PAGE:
The meal was excellent. However, a great deal else about the restaurant was either neutral, or actually unpleasant. This, plus the hefty price tag ($118, before tip) leads me to give this place only three stars. Maybe, as an author I love once put it, I’m turning into a cantankerous old dog rather than remaining a friendly young one, but Rouge is the kind of place that’s considered wonderful either by people who don’t get out a lot, or who think Center City Philadelphia is the equivalent of Paris.
Rouge was originally (like, a decade ago) The Hot Restaurant in Philadelphia. It was the first one on Rittenhouse Square, it had tables on the sidewalk (although the sidewalk is really too narrow for this) and after The Palm, which is a businessman’s steak place, it was the place to see and be seen among the big shots of Philadelphia.
Of course, this led to some unfortunateness. The owner ended up in jail for tax evasion. The place, which was never designed as a restaurant in the first place, is cramped and noisy. Oddly, the bar, which is circular, is right smack in the middle of the room. And the entire operation is seeming a little frayed around the edges.
Rouge is right smack in the middle of Center City Philadelphia. It overlooks Rittenhouse Square. This is an urban location with zero parking. You have three options, essentially. If you’re coming in from the suburbs, take the train to Suburban Station and walk over. If you’re already in Philly, take a cab. Or, if you’re deeply unfortunate or just plain dumb, find a parking garage, and be prepared to pay $30 or so for parking. It is also, however, right next to Walnut Street, which is Philadelphia’s best, most upscale and most interesting shopping area. So there’s that.
Address: 205 South 18th Street, Philadelphia, Pennsylvania 19103
Phone: (215) 732-6622
Monday and Tuesday: 11:30 – 22:00; Wednesday and Thursday: 11:30 – 23:00; Friday: 11:30 – midnight; Saturday 10:00 – midnight; Sunday: 10:00 – 22:00
I hated this place, ambience-wise. First, it is LOUD. Because there is a bar in the middle of the room, there is an enormous amount of crowd noise, which is helped along by speakers in the corner, turned up high and emitting bad techno music. This made it hard, towards the end of the meal, to even hear what was being said across the table from me.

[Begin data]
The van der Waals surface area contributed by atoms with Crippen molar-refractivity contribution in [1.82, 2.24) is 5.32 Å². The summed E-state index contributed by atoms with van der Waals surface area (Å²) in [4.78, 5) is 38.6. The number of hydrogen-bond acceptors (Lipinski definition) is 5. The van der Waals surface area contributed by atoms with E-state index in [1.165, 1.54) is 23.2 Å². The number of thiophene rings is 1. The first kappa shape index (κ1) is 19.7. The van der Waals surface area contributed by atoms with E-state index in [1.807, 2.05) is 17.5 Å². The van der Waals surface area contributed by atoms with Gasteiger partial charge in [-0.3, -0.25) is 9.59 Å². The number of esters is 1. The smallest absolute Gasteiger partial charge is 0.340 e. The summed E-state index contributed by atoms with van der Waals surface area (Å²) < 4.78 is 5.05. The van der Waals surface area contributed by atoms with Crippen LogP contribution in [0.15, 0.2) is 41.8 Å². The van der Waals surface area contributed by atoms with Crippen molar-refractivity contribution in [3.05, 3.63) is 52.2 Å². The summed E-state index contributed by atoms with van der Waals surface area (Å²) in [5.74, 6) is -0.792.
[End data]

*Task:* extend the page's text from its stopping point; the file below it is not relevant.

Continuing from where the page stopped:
Second, the tables around the perimeter of the room feature banquettes upholstered in some kind of weird, slippery faux-velvet material. My dining companion was my fifteen year-old daughter, Amelia, who would gladly sit on a board, and was actually sort of grossed out by this stuff. The place is done up in a velvet-fabric-mirrors-and-chandelier style, which looks dated and still fails to absorb the huge volume of noise.
Finally, it’s at least partially a pickup joint, which gives it a fairly ugly, breeding-pen feel. During our meal, the aforementioned dining companion leaned across the table and said to me “Dad, that guy has his hands up that woman’s dress.” I turned around to look, and said “You mean the women in the panel dress, or the one in the stripes?” I.e., there were at least two women standing at the bar who were sort of like Eighties porn stars, and lots of guys with hair products, blazers and complicated drinks with names. And a completely random selection of characters, from guys with jeans and t-shirts to women obviously straight from work at the law firm in dresses. Stay classy, Philadelphia.
Not bad, but a little disorganized. The entrée arrived right on top of the appetizer, and the after-dinner espresso didn’t arrive until about two minutes before the check. On the other hand, our server was quite patient and nice about a fair amount of menu-confusion from us, which was great.
Not cheap – $118, including drinks, two appetizers and two desserts. Portions are very generous.
Very good. Expertly done, nothing too fancy, everything obviously prepared by pros. Properly prepared, but not too imaginative or creative, either.
The first appetizer was a shrimp ceviche, which is a kind of seafood salsa. It’s a combination of coarsely chopped shrimp, tomato, lemon, spices and so on, scooped up and eaten on a large chip – think of a high-end Dorito. It was great – the shrimp was plentiful and fresh, and Amelia ended up trading her appetizer for this, because she thought it was so great.
The other appetizer was oysters. Just plain, simple, raw oysters, served on ice. No cooking required, but what is absolutely required are fresh, cold, high-quality oysters, which these were – straight from Chesapeake Bay. This alone is worth a separate story – these things were almost harvested out of existence, and a joint program between the watermen of the Bay and the government has replenished them. They’re big, creamy, buttery oysters – wonderful. Simplest and best appetizer there is.
My entrée was a perfectly roasted half-chicken, served on mashed potatoes with spinach. Again, simple, expertly done and very good. The chicken was crispy on the outside, juicy on the inside, and the potatoes tasted unbelievably rich, which is a great thing. Yay mashed potatoes.
Amelia had duck fettucine. This was homemade fettucine, prepared with duck confit, peas, wild mushroom, spinach and parmesan. The noodles were excellent – rich, buttery and obvioiusly homemade. The duck was used a little sparingly, and the mushrooms were used a little generously, but overall, it was a rich, satisfying dish and perfectly done.
Dessert was a simple crème brulee, Nicely done – it’s fairly hard to screw up crème brulee, although the ramekin dish it came in was unusually shallow and wide. This made it look much bigger than it actually was, and also made it sort of difficult to eat.
All in all? Decent food, nothing spectacular, in a fairly uncomfortable, very annoying atmosphere. Maybe we would have enjoyed it more if we had eaten outside. Oh, well.
Published On: Friday, May 23rd, 2014